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WonderkarpI repeat, Its concidered a victory because, if its true, then it shows they are causing change in (Changes) Journalistic Practices in Games Media.11/24/2014 - 8:38pm
Wonderkarpits not the easiest "Ethical Issue" to discuss. Its more trivial. I'm playing devils advocate on this one.11/24/2014 - 8:36pm
black mantaEthics in what? Advertising? All you're doing is needlessly complicating things. There's no "victory" in that.11/24/2014 - 8:35pm
WonderkarpIts just a article's title. Its concidered a victory because, if its true, then it shows they are causing change in ethics. We were discussing those ethics11/24/2014 - 8:33pm
Andrew EisenNot knowing what cards a retailer accepts beforehand can be a headache. Not knowing the site you came from to purchase a good gets a small percentage of the sale? I'm not seeing it.11/24/2014 - 8:32pm
black mantaFurther evidence that shows just how horribly misguided this movement is.11/24/2014 - 8:30pm
black mantaSorry, no. A little blurb stating the obvious is hardly a major "victory."11/24/2014 - 8:29pm
WonderkarpI went to Costco on saturday, new costco, to sign up. and at the very end right before the membership, right as I'm swipping the card, they tol dme they only accept Amex...A little Disclosure helps11/24/2014 - 8:24pm
Wonderkarpand it just feels like having that disclosure somewhere will avoid headaches.11/24/2014 - 8:23pm
Wonderkarpyep. alot of people are very ignorant and look at life as black and white and are naive.11/24/2014 - 8:22pm
Andrew EisenThat's what I'm asking though. Are there a significant number of people that don't realize that's what happens when you buy the product through that link?11/24/2014 - 8:20pm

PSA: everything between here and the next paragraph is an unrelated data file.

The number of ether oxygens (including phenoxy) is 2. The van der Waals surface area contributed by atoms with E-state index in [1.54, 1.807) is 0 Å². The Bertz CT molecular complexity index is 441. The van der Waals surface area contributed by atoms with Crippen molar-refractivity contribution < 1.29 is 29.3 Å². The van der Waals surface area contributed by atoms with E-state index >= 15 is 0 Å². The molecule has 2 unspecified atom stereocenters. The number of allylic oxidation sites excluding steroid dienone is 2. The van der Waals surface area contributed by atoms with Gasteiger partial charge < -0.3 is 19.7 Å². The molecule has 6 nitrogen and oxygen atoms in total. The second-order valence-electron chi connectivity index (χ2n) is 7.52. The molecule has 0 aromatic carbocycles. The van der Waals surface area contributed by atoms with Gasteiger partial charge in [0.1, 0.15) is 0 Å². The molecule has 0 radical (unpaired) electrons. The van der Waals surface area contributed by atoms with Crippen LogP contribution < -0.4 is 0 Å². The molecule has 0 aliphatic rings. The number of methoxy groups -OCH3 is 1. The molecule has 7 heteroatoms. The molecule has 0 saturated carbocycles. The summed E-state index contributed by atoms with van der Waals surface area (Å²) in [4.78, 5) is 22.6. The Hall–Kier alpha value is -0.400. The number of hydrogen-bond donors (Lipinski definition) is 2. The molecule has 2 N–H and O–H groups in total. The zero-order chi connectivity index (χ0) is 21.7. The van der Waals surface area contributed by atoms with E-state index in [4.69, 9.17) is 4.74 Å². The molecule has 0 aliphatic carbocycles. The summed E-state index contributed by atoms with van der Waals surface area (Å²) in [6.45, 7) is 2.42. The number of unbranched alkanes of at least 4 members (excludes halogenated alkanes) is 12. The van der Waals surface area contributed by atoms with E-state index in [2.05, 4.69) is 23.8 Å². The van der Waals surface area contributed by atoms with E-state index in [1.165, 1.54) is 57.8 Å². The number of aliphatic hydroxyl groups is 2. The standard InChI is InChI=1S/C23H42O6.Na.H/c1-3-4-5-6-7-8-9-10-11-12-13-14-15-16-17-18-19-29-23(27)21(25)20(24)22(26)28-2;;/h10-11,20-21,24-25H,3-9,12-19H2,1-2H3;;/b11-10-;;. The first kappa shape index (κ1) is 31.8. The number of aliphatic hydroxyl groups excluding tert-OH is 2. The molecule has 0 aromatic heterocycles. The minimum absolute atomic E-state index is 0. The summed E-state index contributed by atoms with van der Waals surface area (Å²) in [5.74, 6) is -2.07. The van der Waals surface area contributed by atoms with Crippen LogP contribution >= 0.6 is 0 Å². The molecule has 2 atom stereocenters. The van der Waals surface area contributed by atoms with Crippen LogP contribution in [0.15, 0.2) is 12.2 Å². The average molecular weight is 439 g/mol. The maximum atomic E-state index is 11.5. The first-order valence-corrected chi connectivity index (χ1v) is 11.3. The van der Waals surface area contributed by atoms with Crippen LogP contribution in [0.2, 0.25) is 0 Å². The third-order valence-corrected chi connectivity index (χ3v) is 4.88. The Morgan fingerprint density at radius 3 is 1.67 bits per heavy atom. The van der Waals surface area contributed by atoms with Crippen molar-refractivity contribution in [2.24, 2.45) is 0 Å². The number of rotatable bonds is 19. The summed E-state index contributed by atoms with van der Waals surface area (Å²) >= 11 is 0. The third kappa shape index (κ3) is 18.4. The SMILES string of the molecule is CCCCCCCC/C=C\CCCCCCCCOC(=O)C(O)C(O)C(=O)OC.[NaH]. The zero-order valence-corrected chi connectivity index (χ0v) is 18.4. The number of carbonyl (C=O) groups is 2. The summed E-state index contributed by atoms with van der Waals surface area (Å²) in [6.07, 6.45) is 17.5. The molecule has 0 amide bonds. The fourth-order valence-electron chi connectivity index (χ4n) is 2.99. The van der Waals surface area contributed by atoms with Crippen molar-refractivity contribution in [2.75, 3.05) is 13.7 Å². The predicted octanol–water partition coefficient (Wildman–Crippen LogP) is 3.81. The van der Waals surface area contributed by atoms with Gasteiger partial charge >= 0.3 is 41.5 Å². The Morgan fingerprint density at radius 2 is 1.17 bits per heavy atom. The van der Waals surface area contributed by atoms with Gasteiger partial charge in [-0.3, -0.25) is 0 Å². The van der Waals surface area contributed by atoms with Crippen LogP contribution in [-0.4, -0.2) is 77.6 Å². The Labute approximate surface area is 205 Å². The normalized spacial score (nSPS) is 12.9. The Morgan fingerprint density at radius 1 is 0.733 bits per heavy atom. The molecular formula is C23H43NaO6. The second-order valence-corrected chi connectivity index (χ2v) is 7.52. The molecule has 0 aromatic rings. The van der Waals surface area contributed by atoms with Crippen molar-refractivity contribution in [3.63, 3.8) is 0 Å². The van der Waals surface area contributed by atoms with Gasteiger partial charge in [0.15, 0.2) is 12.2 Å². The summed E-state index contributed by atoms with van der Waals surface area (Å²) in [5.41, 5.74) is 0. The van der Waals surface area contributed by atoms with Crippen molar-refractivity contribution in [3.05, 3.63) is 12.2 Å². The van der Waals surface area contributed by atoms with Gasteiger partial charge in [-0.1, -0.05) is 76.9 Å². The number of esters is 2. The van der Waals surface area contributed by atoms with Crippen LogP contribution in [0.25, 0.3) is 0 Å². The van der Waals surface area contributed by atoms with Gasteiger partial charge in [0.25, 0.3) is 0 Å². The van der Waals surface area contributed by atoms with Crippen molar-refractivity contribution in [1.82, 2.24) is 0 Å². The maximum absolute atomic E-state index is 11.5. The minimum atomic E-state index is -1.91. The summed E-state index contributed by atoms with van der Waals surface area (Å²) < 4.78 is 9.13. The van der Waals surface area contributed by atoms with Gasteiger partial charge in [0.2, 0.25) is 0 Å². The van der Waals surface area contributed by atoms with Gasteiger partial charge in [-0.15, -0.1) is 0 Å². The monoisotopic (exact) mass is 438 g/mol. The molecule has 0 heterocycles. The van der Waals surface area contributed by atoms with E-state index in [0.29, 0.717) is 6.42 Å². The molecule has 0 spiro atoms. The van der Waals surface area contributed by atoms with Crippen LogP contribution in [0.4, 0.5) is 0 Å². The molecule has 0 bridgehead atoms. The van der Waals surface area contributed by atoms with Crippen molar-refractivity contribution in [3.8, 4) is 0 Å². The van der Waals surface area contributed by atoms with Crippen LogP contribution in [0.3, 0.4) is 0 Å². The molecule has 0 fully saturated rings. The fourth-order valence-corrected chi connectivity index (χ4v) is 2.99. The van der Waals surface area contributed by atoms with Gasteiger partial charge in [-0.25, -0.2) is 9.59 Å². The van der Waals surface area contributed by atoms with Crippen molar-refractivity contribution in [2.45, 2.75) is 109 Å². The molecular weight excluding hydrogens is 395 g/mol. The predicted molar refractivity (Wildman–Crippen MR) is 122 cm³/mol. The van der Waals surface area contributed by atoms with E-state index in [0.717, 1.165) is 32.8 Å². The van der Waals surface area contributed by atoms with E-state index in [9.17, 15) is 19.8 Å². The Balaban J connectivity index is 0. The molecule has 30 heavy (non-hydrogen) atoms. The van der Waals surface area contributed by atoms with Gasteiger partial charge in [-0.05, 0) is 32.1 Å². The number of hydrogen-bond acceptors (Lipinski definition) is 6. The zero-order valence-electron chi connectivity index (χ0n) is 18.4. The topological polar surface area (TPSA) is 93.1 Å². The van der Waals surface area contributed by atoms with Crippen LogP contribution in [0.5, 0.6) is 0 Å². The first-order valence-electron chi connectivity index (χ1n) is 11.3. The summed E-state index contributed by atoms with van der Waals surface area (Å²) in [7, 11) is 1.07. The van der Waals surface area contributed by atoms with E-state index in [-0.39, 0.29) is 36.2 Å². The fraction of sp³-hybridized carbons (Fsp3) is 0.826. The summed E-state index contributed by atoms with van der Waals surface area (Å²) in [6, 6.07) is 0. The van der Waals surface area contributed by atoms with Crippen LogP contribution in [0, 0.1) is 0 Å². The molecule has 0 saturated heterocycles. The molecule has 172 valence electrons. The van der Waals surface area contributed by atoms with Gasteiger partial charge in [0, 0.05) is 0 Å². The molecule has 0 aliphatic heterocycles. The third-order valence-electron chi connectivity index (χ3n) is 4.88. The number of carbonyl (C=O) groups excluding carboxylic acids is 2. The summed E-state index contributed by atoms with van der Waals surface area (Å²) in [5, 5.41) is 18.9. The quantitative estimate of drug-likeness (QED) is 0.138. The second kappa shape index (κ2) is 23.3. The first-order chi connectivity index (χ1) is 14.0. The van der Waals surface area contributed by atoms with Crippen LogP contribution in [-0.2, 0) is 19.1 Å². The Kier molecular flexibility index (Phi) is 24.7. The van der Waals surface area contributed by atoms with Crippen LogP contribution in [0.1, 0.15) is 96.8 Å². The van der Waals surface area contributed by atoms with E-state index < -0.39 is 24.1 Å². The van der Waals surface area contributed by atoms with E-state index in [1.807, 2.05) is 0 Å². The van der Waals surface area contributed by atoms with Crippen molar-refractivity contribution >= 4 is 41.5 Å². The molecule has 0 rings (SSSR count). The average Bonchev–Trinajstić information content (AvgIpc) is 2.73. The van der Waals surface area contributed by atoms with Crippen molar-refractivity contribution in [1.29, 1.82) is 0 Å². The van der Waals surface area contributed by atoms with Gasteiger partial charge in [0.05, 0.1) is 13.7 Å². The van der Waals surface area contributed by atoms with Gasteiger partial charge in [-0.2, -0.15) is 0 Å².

Wonderkarpits just a disclosure. if there is a tiny paragraph in the legal mumbo jumbo at the bottom of the page, its perfectly ok.11/24/2014 - 8:18pm
Wonderkarplink to buy that game and give you money without knowing it"11/24/2014 - 8:17pm
Wonderkarpyeah but thats just advertisements. those are out there. you know what adverts do. but, say you write a review for super mario, and you link to amazon on that review, anybody can say "Wait, you are giving this game a good review so people will click that11/24/2014 - 8:17pm
Andrew EisenDo you think it's not apparent to most people that that's how ads and "Buy Here!" links work? Are disclosures stating "we get money when you click here" really necessary?11/24/2014 - 8:16pm
Wonderkarplike, I listen to podcasts, and they say "Here's my sponser Amazon, click on the link and do your shopping and we can keep this podcast going"11/24/2014 - 8:15pm
Andrew EisenWhat about ads? Is it unethical to run an ad for a game your site has or will review?11/24/2014 - 8:14pm
Wonderkarpwhile not disclosing it11/24/2014 - 8:14pm
WonderkarpIf they Are making money off of it, yeah. Its like owning stock in a company, and going out and reviewing a product for that company on a major platform and then saying "Here go buy". I mean, if they were just providing a link, sure.11/24/2014 - 8:10pm
Andrew EisenSo, what do y'all think? Obviously, writing a positive review specifically to make more money from "Buy Here!" clicks is unethical but is hosting such links on a product review page, in and of itself, unethical?11/24/2014 - 8:07pm